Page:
A man and women evaluating an active coverslips next to a microscope

The Art of Coverslipping

In the world of histology, can coverslipping be considered a type of scientific art?
The answer: Yes!

Coverslipping is completed with the assistance of a finely tuned machine and is the final step in a chain of steps that take place when preparing a tissue specimen for examination under the microscope.

Histological samples need to be mounted under a coverslip for examination. The art comes into play in the way the specimen is mounted: there are various mounting techniques and many ways coverslipping can go awry. The true histological artist knows which is the best coverslipping technique to use and follows the precise procedure for the chosen technique.

There are many ways a sample can be accidentally ruined during mounting (and after all the steps already taken to get to the mounting stage!). But when the art of coverslipping is present, so are the lack of mistakes in the mounting-under-coverslip process. Furthermore, knowledge of refractive index (RI) is essential. Therefore, it’s a definitive “yes” to say that the coverslipping process takes experience — and a certain scientifically artistic finesse!

Sakura G2 glass Coverslipper

Coverslipping: A Skillful and Important Laboratory Art

Using their expertise and aptitude, artful histologists place one end of the coverslip onto a mounting slide and continue so that the mounting is placed in the very center of the coverslip. This is achieved by utilizing a special dissecting needle that helps the technician carefully and slowly lower the coverslip into the perfect position.

The adept histologist knows how to use the right amount of mounting fluid (the “media”) to fill the coverslip without having any excess media ruin the coverslipping process.

If there is too little mounting media used, air bubbles can form on the coverslip’s edges, negating the tight seal needed in coverslipping a tissue sample.

If there is an excess of mounting media used, the coverslipping process will be sloppy, allowing the tissue samples to move and slide around beneath the mounting slide.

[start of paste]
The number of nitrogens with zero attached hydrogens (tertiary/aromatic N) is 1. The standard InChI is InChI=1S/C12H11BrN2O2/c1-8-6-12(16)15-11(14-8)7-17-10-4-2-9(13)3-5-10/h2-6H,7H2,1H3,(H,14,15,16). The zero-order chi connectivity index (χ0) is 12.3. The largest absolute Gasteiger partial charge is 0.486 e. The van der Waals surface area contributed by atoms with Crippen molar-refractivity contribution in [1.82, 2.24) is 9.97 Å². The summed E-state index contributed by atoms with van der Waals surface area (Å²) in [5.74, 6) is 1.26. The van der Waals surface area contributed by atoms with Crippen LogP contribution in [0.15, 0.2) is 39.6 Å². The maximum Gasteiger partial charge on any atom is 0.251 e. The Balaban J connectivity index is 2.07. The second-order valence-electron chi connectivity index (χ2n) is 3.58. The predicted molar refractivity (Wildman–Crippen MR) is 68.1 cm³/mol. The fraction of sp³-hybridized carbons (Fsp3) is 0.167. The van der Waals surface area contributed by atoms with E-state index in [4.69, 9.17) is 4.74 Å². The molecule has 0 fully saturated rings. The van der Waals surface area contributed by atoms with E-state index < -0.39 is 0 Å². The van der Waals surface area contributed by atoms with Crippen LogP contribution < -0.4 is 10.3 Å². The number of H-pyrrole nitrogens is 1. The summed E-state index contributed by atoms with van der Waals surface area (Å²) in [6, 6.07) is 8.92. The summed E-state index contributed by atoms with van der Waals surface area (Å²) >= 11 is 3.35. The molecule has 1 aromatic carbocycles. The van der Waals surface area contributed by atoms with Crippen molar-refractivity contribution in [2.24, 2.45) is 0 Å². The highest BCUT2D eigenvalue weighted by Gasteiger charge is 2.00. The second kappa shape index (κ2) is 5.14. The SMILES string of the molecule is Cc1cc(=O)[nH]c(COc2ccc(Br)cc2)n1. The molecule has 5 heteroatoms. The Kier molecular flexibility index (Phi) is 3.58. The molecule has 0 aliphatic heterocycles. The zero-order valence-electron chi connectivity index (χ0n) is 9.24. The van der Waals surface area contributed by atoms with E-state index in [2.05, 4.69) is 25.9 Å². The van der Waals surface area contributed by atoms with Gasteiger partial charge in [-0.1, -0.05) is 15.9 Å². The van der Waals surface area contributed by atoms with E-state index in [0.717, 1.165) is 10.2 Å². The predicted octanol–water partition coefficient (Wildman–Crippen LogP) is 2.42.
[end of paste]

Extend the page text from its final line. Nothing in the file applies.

The Lab Artist’s Coverslipping Steps

The adroit histologist has completed the fixing, embedding, sectioning, staining, dehydrating, and clearing steps all needed for the ultimate tissue examination step: mounting the specimen beneath the coverslip. This last step is called coverslipping. Coverslipping begins with another series of skillful mounting media musts as this is how the skilled histologist protects the tissue specimen by bonding the specimen, the slide, and the coverslip together.

  • The refractive index has to mesh, as closely as possible, to the mounting media being used
  • Transparency and lack of color is vital for the proper end result
  • There must be a non-stick (consistency) to the mount and the tissue sample should harden rapidly. The tissue should never shrink away from the mounting media’s edge
  • The expert histologist ensures nothing contaminates the sample to be coverslipped; this requires speedy but accurate work – and, of course, no hair brushing or sneezing or coughing anywhere near the sample!
  • Dehydration of the sample (also known as “clearing”) is done using the correct type of clearing agent
  • During the procedure, the sample should never crystalize or crack even the slightest bit

When the mounting is sturdy and stable, the laboratory artist has completed the coverslipping process and is ready to study the sample under the microscope.

Ensuring Specimen Quality with A Lab Investment that Saves Time, Saves Labor, and Saves Coverslipping Artistry

Taking on the cost of an automated coverslipper today will ensure increased laboratory productivity and performance tomorrow. And for many tomorrows to come!

The investment in a high-quality coverslipper not only saves time and money for your lab, the investment also preserves the art of on-target coverslipping through higher quality and faster drying slide capabilities; increased productivity due to larger slide unloading stations; optimal labor efficiency; a reduction in calls for costly equipment servicing; and more improved safety for lab workers due to excellent venting capabilities.

Similar Posts